At first glance, a third sequel in an over-decade old film series starring an actor pushing 50 and directed by someone who before this has only directed cartoons does not sound very promising. But Mission Impossible: Ghost Protocol is breathlessly energetic and surprisingly thrilling.

Forget Scientology and jumping on Oprah’s couch, Tom Cruise remains one of the best, if not the best, action stars in the world. He’s a great actor, capable of a range of emotions, but can be funny too. As Ethan Hunt in Ghost Protocol, Cruise gets to show off all the things that he does best, including his action-star run which is unrivaled in Hollywood.

And by the end of the movie, you’ll feel like you have been running too, as almost every second of the movie is infused with pulse-pounding action and jaw-dropping stunts. There are four main missions in the film and each one is a fascinating combination of futuristic (yet believable) technology and impressive physical feats.

The scene in Dubai is particularly impressive when we watch Cruise dangle over a hundred stories in the air as he scales Burj Khalifa, the world’s largest building. Part of what makes this scene so impressive is that, along with many other scenes in the film, it was filmed in IMAX so that if you see it in an IMAX theater, you truly feel as though you are over a hundred stories in the air. It literally takes your breath away. Cruise, by the way, did all of his own stunts; so that's really him you see up there!

Wednesday, December 21, 2011

Do You Want To Play A Game?

Review: Sherlock Holmes: A Game Of Shadows

Professor Moriarty: “Are you sure you want to play this game?”

Sherlock Holmes; “I’m afraid you’d lose.”

Sherlock Holmes: A Game Of Shadows, director Guy Ritchie’s follow-up to his 2009 hit Sherlock Holmes, is in fact a fast-paced game of intellect and mystery; a clever face-off pitting the always charming pairing of Robert Downey Jr.’s Sherlock and Jude Law’s Dr. James Watson against the nefarious Professor Moriarty, played by James Harris (seen next as General Ulysses S. Grant in Steven Spielburg's biopic Lincoln).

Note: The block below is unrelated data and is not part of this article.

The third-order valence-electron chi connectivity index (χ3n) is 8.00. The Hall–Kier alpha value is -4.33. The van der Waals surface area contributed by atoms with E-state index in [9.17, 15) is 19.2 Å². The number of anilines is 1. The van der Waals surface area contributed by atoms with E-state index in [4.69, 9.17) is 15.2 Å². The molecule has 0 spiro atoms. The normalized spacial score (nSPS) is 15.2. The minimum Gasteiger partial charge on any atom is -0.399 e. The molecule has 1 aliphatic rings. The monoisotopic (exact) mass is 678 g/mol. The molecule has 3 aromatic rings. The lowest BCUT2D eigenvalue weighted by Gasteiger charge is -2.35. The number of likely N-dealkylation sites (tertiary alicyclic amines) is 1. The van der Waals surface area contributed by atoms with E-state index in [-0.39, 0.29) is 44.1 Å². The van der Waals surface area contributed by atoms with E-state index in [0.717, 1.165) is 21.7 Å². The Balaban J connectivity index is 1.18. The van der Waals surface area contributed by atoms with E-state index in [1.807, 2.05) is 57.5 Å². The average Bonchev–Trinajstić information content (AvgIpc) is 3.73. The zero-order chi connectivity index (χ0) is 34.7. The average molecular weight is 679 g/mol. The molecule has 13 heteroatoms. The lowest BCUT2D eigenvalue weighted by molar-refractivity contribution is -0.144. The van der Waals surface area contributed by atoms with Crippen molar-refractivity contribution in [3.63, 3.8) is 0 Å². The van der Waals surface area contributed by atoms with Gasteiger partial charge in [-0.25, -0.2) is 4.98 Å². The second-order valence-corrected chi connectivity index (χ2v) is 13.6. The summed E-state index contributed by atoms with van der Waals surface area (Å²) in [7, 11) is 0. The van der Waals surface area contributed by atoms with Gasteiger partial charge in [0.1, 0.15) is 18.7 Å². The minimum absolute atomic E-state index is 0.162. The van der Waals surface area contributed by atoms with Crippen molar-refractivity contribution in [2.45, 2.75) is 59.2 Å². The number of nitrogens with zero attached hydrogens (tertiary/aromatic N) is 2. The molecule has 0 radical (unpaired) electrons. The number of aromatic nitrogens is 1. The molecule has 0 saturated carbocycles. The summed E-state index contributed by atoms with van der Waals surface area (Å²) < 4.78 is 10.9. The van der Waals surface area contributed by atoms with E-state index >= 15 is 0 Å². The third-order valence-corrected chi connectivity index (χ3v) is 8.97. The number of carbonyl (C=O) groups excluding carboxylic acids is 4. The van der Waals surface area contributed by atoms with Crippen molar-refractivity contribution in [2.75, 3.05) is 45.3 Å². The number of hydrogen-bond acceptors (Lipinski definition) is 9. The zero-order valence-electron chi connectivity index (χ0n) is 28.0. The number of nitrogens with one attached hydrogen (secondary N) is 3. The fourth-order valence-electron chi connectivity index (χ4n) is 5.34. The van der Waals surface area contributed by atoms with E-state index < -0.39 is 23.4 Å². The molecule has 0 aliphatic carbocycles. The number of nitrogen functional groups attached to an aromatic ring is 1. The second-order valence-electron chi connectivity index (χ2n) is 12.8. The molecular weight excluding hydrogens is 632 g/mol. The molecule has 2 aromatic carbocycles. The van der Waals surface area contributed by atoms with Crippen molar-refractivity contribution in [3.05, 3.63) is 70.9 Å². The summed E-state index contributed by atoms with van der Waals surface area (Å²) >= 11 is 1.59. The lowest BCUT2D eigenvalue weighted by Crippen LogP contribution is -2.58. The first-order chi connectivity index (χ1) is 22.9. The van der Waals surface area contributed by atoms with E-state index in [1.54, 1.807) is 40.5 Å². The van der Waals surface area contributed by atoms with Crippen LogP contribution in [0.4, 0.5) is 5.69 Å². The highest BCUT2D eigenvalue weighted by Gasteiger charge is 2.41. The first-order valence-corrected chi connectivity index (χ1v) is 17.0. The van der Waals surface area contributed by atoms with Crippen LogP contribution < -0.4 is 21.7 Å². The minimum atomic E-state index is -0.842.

The filmmakers clearly looked back on what worked so well in the first film and incorporated them well into the sequel. This means you can expect the same level of clever wit, particularly in the banter between Downey Jr. and Law who continue to bicker like an old married couple. The rehashing of old jokes actually works relatively well in this film and even though they may not be as fresh this time around, they certainly don’t bomb as bad as the reused jokes in the Pirates of the Caribbean sequels.

Monday, December 5, 2011

My Gay Friend

Another one of those papers for my Intercultural Communication class, this one describing how an intercultural relationship has influenced me...

“Really? Are you joking?” I asked.

“No. I’m seriously gay,” insisted Zack.

“Oh,” I responded, “that’s… interesting.”

The “coming-out” conversation is always at least a little awkward for everyone involved. The conversation I had with my friend Zack occurred freshman year, around two months into the school year. Zack’s homosexuality genuinely surprised everyone on our hall. Zack had always been athletic, running track and playing tennis, and didn’t seem to have any interest in fashion, or dancing, or Lady Gaga. I cannot remember him fitting a single stereotype of being gay. But there I sat with his roommate, Sean, learning the news.

My friendship with Zack during my college experience, while not really one of my closest friendships, has been one of the more significant factors that have influenced how I see and construct my perceptions of the world. I grew up in the deeply entrenched beliefs of the Southern Baptist Church and was influenced by all of their thoughts, positions, and creeds (SBCV, the Baptist Faith & Message, etc.). The opinions I formulated about homosexuality originated from my religious indoctrination (not a word I necessarily consider to be negative) and were opinions that I knew were absolutely and unequivocally “right” and morally-sound. In short, homosexuality was unnatural, sinful, and wrong, no exceptions. Of course, I didn’t know any LGBT people at the time and knew nothing about the experiences of those individuals.